The proportion of seats held by women in national parliaments has jumped from a little over 11% in 1997 to over 23.6% in 2017 (1). It might seem like a mighty development but the total percentage of the global female population is nearly 50%, rather far from representation. Numerous studies are being poured into the area of ‘women in politics’. Female Leaders from Margaret Thatcher, Benazir Bhutto, Sonia Gandhi to Angela Merkel, Theresa May, Hillary Clinton, Aung San Suu Kyi are being discussed globally and their leadership styles being assessed.

The general conception is that there IS a difference between men and women in politics, but how far does this difference go?

Do women vote differently?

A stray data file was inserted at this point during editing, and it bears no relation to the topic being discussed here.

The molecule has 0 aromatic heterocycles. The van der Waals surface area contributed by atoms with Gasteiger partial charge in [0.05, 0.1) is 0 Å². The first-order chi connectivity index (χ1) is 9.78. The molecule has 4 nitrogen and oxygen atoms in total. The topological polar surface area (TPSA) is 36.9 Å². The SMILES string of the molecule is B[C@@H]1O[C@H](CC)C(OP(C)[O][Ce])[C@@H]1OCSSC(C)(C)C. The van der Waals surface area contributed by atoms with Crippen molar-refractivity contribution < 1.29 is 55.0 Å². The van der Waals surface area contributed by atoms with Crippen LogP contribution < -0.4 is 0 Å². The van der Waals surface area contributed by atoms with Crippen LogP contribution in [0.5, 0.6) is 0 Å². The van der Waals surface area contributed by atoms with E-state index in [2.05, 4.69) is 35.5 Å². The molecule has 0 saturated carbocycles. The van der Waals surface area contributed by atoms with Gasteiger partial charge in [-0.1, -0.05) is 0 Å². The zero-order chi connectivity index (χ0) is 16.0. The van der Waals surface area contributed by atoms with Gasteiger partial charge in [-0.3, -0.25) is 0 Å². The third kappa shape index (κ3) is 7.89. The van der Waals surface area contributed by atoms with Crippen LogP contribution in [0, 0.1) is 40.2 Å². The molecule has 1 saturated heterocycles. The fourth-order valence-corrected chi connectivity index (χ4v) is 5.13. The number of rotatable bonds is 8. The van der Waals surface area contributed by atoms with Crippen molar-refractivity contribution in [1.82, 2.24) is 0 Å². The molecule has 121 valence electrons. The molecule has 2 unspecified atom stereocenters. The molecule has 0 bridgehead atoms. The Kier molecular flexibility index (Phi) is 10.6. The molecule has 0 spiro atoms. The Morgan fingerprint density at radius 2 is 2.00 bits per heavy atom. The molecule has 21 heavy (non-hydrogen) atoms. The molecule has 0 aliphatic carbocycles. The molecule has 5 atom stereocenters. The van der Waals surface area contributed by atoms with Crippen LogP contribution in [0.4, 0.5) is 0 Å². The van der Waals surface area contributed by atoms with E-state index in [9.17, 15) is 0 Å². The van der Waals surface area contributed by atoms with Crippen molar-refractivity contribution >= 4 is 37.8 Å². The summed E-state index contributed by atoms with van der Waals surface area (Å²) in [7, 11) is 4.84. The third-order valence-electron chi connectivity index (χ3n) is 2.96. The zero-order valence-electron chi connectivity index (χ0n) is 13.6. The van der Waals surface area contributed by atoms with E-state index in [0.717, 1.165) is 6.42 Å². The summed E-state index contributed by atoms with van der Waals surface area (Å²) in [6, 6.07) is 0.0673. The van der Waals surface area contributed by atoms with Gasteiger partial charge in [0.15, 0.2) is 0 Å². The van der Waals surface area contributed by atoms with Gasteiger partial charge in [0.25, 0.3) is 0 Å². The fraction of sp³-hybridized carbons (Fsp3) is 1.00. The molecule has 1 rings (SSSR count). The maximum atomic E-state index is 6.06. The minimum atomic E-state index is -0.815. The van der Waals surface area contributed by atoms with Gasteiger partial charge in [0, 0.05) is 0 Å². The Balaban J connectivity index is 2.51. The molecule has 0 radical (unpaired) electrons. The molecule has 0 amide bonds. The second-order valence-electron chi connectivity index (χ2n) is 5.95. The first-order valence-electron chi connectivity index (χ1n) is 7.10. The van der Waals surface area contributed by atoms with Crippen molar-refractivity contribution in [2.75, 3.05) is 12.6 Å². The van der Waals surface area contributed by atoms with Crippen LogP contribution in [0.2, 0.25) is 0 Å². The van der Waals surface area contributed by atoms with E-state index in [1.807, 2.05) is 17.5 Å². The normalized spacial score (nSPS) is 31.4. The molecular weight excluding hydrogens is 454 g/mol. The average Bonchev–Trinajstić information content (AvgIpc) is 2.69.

During the Hillary Clinton campaign in 2006, critics argued that she was playing the ‘woman card’ and trying to win ‘woman voters’. In truth, there are no women voters. Women also vote, like all voters, based on policy issues or personal preferences that range beyond gender. This was evident in a majority of white women voting for President Donald Trump. Earlier research from the 1960s indicates (2) that women tended to vote more conservatively, perhaps given their lack of participation in the workforce and thus lack of involvement in trade unions and so organizations that were generally regarded as the left. Newer research (3) outlines the erosion of ‘traditional values’ where more women were now voting for leftists parties. This voting behavior splits between Western and Eastern European societies; in the latter women still tend to vote more conservatively, which might be because of the patterns of industrialization and the pace of induction of women into the workforce.